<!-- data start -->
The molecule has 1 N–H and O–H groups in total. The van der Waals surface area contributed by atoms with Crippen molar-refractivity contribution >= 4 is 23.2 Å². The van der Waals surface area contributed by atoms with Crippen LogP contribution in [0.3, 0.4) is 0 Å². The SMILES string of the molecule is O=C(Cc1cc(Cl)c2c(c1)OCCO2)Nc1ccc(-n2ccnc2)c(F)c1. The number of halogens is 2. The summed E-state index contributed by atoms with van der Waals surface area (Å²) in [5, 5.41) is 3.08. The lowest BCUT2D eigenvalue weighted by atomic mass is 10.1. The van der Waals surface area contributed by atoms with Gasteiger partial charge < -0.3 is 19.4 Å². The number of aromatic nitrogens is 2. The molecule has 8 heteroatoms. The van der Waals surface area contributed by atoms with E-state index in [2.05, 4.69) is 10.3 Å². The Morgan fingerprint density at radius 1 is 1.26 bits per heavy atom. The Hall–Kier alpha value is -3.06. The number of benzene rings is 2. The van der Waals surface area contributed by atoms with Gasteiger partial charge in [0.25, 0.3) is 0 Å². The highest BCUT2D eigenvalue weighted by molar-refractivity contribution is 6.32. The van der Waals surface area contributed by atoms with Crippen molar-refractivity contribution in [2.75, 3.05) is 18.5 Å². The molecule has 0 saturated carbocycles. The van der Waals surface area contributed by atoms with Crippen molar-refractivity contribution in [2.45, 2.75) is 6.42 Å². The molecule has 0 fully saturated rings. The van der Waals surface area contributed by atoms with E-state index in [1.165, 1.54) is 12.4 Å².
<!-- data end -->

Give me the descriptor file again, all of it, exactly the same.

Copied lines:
The molecule has 1 N–H and O–H groups in total. The van der Waals surface area contributed by atoms with Crippen molar-refractivity contribution >= 4 is 23.2 Å². The van der Waals surface area contributed by atoms with Crippen LogP contribution in [0.3, 0.4) is 0 Å². The SMILES string of the molecule is O=C(Cc1cc(Cl)c2c(c1)OCCO2)Nc1ccc(-n2ccnc2)c(F)c1. The number of halogens is 2. The summed E-state index contributed by atoms with van der Waals surface area (Å²) in [5, 5.41) is 3.08. The lowest BCUT2D eigenvalue weighted by atomic mass is 10.1. The van der Waals surface area contributed by atoms with Gasteiger partial charge < -0.3 is 19.4 Å². The number of aromatic nitrogens is 2. The molecule has 8 heteroatoms. The van der Waals surface area contributed by atoms with E-state index in [2.05, 4.69) is 10.3 Å². The Morgan fingerprint density at radius 1 is 1.26 bits per heavy atom. The Hall–Kier alpha value is -3.06. The number of benzene rings is 2. The van der Waals surface area contributed by atoms with Gasteiger partial charge in [0.25, 0.3) is 0 Å². The highest BCUT2D eigenvalue weighted by molar-refractivity contribution is 6.32. The van der Waals surface area contributed by atoms with Crippen molar-refractivity contribution in [2.75, 3.05) is 18.5 Å². The molecule has 0 saturated carbocycles. The van der Waals surface area contributed by atoms with Crippen molar-refractivity contribution in [2.45, 2.75) is 6.42 Å². The molecule has 0 fully saturated rings. The van der Waals surface area contributed by atoms with E-state index in [1.165, 1.54) is 12.4 Å².